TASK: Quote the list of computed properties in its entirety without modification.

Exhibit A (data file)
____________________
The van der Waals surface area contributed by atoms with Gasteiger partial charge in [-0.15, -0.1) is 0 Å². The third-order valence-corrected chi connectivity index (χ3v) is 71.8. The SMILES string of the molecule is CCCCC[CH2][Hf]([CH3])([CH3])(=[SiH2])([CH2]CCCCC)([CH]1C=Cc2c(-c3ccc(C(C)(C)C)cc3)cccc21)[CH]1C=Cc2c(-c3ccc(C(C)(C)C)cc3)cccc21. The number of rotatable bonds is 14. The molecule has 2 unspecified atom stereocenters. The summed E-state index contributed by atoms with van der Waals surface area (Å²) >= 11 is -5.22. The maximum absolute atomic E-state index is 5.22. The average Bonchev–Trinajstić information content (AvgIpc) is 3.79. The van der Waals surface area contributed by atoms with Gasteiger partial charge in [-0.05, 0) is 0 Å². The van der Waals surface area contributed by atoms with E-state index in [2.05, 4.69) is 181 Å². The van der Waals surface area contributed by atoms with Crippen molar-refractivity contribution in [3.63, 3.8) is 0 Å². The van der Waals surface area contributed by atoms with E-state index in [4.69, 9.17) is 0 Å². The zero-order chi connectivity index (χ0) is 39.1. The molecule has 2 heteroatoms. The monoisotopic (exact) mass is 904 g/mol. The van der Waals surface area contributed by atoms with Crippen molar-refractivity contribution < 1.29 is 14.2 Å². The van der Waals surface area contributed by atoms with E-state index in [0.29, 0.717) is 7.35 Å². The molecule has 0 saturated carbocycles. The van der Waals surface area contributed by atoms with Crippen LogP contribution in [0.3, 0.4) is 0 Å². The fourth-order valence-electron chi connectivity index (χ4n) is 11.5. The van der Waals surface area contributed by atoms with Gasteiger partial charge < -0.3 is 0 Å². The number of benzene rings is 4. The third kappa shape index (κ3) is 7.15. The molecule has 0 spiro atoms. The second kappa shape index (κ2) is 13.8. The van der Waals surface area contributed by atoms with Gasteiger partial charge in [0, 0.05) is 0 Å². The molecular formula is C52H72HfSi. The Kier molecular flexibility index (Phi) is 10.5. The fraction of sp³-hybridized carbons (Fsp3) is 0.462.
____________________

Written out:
The van der Waals surface area contributed by atoms with Gasteiger partial charge in [-0.15, -0.1) is 0 Å². The third-order valence-corrected chi connectivity index (χ3v) is 71.8. The SMILES string of the molecule is CCCCC[CH2][Hf]([CH3])([CH3])(=[SiH2])([CH2]CCCCC)([CH]1C=Cc2c(-c3ccc(C(C)(C)C)cc3)cccc21)[CH]1C=Cc2c(-c3ccc(C(C)(C)C)cc3)cccc21. The number of rotatable bonds is 14. The molecule has 2 unspecified atom stereocenters. The summed E-state index contributed by atoms with van der Waals surface area (Å²) >= 11 is -5.22. The maximum absolute atomic E-state index is 5.22. The average Bonchev–Trinajstić information content (AvgIpc) is 3.79. The van der Waals surface area contributed by atoms with Gasteiger partial charge in [-0.05, 0) is 0 Å². The van der Waals surface area contributed by atoms with E-state index in [2.05, 4.69) is 181 Å². The van der Waals surface area contributed by atoms with Crippen molar-refractivity contribution in [3.63, 3.8) is 0 Å². The van der Waals surface area contributed by atoms with E-state index in [4.69, 9.17) is 0 Å². The zero-order chi connectivity index (χ0) is 39.1. The molecule has 2 heteroatoms. The monoisotopic (exact) mass is 904 g/mol. The van der Waals surface area contributed by atoms with Crippen molar-refractivity contribution < 1.29 is 14.2 Å². The van der Waals surface area contributed by atoms with E-state index in [0.29, 0.717) is 7.35 Å². The molecule has 0 saturated carbocycles. The van der Waals surface area contributed by atoms with Crippen LogP contribution in [0.3, 0.4) is 0 Å². The fourth-order valence-electron chi connectivity index (χ4n) is 11.5. The van der Waals surface area contributed by atoms with Gasteiger partial charge < -0.3 is 0 Å². The number of benzene rings is 4. The third kappa shape index (κ3) is 7.15. The molecule has 0 spiro atoms. The second kappa shape index (κ2) is 13.8. The van der Waals surface area contributed by atoms with Gasteiger partial charge in [0, 0.05) is 0 Å². The molecular formula is C52H72HfSi. The Kier molecular flexibility index (Phi) is 10.5. The fraction of sp³-hybridized carbons (Fsp3) is 0.462.